Dave Lundin making a difference in Namibia
“Thinking back on your own life, can you point to a critical influence or chance meeting that made a lasting impact? The catalyst may not have realized the effect they had upon the course of your life. Yet the seeds of hope and inspiration are very fertile, for they take only a drop of human kindness to grow.”
My friendship with Dave Lundin goes back 17 years when the big Texan moved in across the alley. Spotting my Harley he wandered over and we began a conversation that lasted to this day. It was Dave who was there for me in those early years when I gave up a radical lifestyle to pursue the outdoors. Over the intervening years Dave and I would experience many an adventure from the scorching plains of eastern Montana to the frozen valleys around Yellowstone. At the time I didn’t realize Dave had also had someone there for him at almost the exact point in his life. In the intervening years I would get to know Dave’s mentor and eventually come to call him friend as well. With a generation separating each of us we have our own place in time. Our adventures would lead us all the way to Africa and along the way we’d discover something about ourselves. I would be inspired to break new ground.
6 years have passed since my last visit to Africa. On that journey two courses of action were inspired. One took my friend Dave on a multi-year odyssey to bring medical relief to some of the remotest parts of Zambia. The other course took me to Guatemala where Red Oxx would bring some economic change to an impoverished corner of the world. Here where the need is greatest, the task can seem overwhelming to the point of hopelessness, yet I’ve found that hope can be delivered in small doses.
When it comes to getting stuff done Dave has a force of will that sometimes puts people off. Of course behind that sometimes gruff exterior is an award-winning humanitarian. The other half of our medical team was composed of Wade Stein, small business owner and volunteer EMT from the little burg of Lewistown, MT. Yours truly would be handling on site filming and basically getting in the way. Our in-country host and guide was Professional Hunter Hamma Diekmann of Omborrokko Safaris. Hamma would be taking time away from his business and family to volunteer as our host and show us the real Namibia.
Our mission in Namibia was one of prevention; diseases like malaria and trachoma are best treated before you get them. The Trachoma infection is spread by flies and unsanitary conditions but is easily treated with a single dose of Zithromax once a year.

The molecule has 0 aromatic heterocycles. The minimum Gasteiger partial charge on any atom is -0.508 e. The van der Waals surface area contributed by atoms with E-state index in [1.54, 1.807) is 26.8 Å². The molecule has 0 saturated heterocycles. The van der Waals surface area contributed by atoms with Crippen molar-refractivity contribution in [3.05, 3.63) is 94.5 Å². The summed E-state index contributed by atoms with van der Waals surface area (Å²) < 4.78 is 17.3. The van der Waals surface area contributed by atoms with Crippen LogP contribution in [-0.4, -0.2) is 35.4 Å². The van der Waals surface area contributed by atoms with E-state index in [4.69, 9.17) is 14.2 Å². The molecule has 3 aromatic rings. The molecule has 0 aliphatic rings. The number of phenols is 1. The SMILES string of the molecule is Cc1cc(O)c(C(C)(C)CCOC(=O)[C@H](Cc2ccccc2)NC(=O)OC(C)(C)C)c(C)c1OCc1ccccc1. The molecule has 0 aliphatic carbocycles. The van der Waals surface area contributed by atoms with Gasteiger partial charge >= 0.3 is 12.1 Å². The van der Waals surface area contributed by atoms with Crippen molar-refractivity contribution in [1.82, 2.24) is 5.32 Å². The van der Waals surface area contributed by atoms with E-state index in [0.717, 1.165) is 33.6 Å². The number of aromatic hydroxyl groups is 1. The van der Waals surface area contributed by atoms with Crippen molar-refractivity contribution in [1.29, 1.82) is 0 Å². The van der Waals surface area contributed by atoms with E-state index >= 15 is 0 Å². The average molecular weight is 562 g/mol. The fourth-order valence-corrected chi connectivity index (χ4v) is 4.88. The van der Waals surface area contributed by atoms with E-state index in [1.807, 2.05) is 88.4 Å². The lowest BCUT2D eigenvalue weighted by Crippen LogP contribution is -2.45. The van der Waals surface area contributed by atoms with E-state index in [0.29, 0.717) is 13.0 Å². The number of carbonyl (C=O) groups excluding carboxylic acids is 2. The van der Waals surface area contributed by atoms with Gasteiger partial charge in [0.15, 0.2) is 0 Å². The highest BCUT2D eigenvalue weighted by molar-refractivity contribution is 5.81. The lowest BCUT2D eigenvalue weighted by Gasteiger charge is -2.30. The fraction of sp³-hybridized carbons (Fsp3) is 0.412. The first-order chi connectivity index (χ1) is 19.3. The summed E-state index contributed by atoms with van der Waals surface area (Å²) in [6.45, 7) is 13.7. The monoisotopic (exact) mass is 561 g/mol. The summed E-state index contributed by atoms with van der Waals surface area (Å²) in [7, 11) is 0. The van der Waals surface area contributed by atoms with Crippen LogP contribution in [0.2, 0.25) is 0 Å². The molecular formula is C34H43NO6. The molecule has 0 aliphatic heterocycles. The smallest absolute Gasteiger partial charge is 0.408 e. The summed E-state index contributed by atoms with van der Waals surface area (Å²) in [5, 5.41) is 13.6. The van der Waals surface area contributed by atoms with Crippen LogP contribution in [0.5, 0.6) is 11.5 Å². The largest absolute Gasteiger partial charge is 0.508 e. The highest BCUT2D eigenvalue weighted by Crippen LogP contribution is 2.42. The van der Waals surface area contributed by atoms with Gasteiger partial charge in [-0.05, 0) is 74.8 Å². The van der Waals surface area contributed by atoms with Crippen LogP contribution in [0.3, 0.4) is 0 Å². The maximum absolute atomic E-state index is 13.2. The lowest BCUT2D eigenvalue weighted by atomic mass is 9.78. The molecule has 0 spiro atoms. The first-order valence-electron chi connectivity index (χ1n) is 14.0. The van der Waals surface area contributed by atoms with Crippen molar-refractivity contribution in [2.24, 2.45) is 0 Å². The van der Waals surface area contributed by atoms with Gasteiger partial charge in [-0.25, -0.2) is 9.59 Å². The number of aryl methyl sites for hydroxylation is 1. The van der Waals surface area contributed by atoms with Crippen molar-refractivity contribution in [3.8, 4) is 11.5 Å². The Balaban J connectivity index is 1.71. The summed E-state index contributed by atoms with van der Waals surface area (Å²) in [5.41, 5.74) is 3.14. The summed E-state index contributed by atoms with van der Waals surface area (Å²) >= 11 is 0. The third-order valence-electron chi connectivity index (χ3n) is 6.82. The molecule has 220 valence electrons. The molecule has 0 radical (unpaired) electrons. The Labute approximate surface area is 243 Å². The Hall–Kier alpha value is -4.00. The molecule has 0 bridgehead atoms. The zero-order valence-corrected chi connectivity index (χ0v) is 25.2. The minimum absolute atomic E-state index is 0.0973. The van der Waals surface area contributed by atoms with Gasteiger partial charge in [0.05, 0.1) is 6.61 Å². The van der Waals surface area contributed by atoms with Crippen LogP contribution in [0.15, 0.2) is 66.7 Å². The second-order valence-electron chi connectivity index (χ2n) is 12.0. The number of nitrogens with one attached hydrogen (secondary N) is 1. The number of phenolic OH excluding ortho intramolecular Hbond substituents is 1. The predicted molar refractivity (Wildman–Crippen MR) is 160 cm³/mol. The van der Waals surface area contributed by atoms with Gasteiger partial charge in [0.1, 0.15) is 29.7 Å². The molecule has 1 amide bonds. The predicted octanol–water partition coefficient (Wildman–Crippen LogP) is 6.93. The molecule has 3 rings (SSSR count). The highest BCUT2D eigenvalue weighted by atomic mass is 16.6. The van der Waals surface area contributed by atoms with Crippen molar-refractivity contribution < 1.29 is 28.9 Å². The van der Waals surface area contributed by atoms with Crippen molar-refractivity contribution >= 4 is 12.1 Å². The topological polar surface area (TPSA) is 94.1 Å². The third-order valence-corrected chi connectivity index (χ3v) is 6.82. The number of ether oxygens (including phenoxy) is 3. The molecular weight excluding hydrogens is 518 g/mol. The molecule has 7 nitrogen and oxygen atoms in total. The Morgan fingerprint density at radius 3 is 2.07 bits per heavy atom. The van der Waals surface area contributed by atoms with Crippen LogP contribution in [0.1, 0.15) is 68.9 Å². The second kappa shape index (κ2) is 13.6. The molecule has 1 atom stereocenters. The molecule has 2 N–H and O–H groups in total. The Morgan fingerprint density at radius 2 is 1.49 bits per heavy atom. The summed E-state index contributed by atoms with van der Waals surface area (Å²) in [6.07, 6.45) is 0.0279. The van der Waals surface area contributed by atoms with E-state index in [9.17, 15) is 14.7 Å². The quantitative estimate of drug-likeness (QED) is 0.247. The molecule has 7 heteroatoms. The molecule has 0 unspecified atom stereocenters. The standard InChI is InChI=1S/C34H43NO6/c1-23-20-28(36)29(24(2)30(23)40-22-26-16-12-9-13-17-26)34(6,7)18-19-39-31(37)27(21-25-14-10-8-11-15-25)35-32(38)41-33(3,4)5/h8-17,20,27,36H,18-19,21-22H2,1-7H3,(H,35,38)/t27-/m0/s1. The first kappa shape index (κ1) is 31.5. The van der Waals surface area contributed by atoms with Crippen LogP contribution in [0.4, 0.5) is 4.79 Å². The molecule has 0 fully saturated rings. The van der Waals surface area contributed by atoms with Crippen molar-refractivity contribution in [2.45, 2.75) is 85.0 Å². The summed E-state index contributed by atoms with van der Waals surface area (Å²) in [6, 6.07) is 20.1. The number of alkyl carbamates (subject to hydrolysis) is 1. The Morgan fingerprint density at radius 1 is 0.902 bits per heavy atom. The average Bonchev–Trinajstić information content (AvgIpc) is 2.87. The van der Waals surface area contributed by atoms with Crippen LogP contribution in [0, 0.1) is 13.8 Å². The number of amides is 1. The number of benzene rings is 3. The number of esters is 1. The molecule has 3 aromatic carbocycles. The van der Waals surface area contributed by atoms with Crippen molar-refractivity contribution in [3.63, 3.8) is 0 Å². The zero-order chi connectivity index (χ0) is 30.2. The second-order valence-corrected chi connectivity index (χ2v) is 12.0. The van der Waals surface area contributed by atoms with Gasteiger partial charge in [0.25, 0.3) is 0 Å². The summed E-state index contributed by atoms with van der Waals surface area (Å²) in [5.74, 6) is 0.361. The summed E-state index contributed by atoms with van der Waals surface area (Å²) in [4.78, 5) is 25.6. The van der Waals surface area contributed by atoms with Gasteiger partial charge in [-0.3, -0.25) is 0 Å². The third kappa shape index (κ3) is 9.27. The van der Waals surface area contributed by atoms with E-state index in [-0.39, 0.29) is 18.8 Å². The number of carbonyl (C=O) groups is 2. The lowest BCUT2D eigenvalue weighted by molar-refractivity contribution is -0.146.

At a cost of .87 cents per patient it’s hard to fathom that human beings are still going blind from this easily treatable disease. Malaria is best prevented with the use of mosquito nets or "Mossi Nets" which cost around $6 each. With these low costs is it that easy to treat? Well maybe not, someone has to go out there and make it happen and that’s where our crew comes in.
Once Trachoma and Malaria become active you’re behind the curve and playing catch-up. The Mossi Nets (Mosquito Nets) project was conceived by Dave as an easy way to get traction against malaria by distributing the nets directly in person.
The direct approach is something I understand well since the Red Oxx business model is the same. By eliminating the middle man you put more nets in the hands of the people with a direct cost savings. We’ve eliminated the middle man with the Internet here at the Oxx but Africa is a whole different proposition. While these nets are inexpensive by U.S. standards, they represent some serious money for the average person living in the bush.
Another parallel advantage is purchasing the nets in-country thereby making another positive impact by putting the locals to work adding value. Manufacturing is at the heart of any growing or stable economy, yet local manufacturers like Mossi Nets still seem to be left behind in favor of subsidized producers like China. As a believer in a global economy I seek to point out that we are in competition with a government entity in partnership with private industry. Maybe I’m stubborn about my commitment to making our gear here in the US. But to me and my crew here at Red Oxx we have our place in the world economy, hard fought and well deserved. The China bandwagon has its place as well; we need stuff to keep the guys at the landfill working!
Red Oxx does not have to be the largest bag company in the world; just the best at what we do. For those that value dependability and the heart and soul that are sewn into every Red Oxx product, there’s no other choice. Whether it’s our packing style or design of the products that just keep kicking long after the competition is left split and broken on some foreign shore. The global economy is a good thing for the world. In general one must be aware of where your dollars are going.